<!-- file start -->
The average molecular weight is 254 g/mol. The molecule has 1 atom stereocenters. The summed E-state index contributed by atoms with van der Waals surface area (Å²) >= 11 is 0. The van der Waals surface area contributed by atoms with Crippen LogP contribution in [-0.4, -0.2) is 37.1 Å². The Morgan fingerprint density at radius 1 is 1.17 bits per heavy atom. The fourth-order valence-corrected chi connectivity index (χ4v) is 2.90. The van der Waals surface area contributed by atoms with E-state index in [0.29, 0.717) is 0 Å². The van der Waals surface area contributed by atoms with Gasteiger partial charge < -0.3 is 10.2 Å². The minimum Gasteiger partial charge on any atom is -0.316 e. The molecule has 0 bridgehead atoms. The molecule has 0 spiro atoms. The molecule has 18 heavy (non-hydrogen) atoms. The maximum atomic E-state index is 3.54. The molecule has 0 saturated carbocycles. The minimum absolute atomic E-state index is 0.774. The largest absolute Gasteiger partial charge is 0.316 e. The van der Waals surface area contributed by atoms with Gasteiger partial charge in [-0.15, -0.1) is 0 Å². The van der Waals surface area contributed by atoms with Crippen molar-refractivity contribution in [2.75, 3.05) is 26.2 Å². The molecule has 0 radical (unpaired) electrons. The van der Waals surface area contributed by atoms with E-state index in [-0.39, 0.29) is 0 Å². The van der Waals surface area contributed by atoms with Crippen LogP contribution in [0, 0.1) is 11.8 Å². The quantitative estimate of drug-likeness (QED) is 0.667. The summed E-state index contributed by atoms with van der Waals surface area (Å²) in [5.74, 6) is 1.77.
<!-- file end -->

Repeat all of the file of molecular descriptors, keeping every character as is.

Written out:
The average molecular weight is 254 g/mol. The molecule has 1 atom stereocenters. The summed E-state index contributed by atoms with van der Waals surface area (Å²) >= 11 is 0. The van der Waals surface area contributed by atoms with Crippen LogP contribution in [-0.4, -0.2) is 37.1 Å². The Morgan fingerprint density at radius 1 is 1.17 bits per heavy atom. The fourth-order valence-corrected chi connectivity index (χ4v) is 2.90. The van der Waals surface area contributed by atoms with E-state index in [0.29, 0.717) is 0 Å². The van der Waals surface area contributed by atoms with Gasteiger partial charge < -0.3 is 10.2 Å². The minimum Gasteiger partial charge on any atom is -0.316 e. The molecule has 0 bridgehead atoms. The molecule has 0 spiro atoms. The molecule has 18 heavy (non-hydrogen) atoms. The maximum atomic E-state index is 3.54. The molecule has 0 saturated carbocycles. The minimum absolute atomic E-state index is 0.774. The largest absolute Gasteiger partial charge is 0.316 e. The van der Waals surface area contributed by atoms with Gasteiger partial charge in [-0.15, -0.1) is 0 Å². The van der Waals surface area contributed by atoms with Crippen molar-refractivity contribution in [2.75, 3.05) is 26.2 Å². The molecule has 0 radical (unpaired) electrons. The van der Waals surface area contributed by atoms with E-state index in [-0.39, 0.29) is 0 Å². The van der Waals surface area contributed by atoms with Crippen LogP contribution in [0, 0.1) is 11.8 Å². The quantitative estimate of drug-likeness (QED) is 0.667. The summed E-state index contributed by atoms with van der Waals surface area (Å²) in [5.74, 6) is 1.77.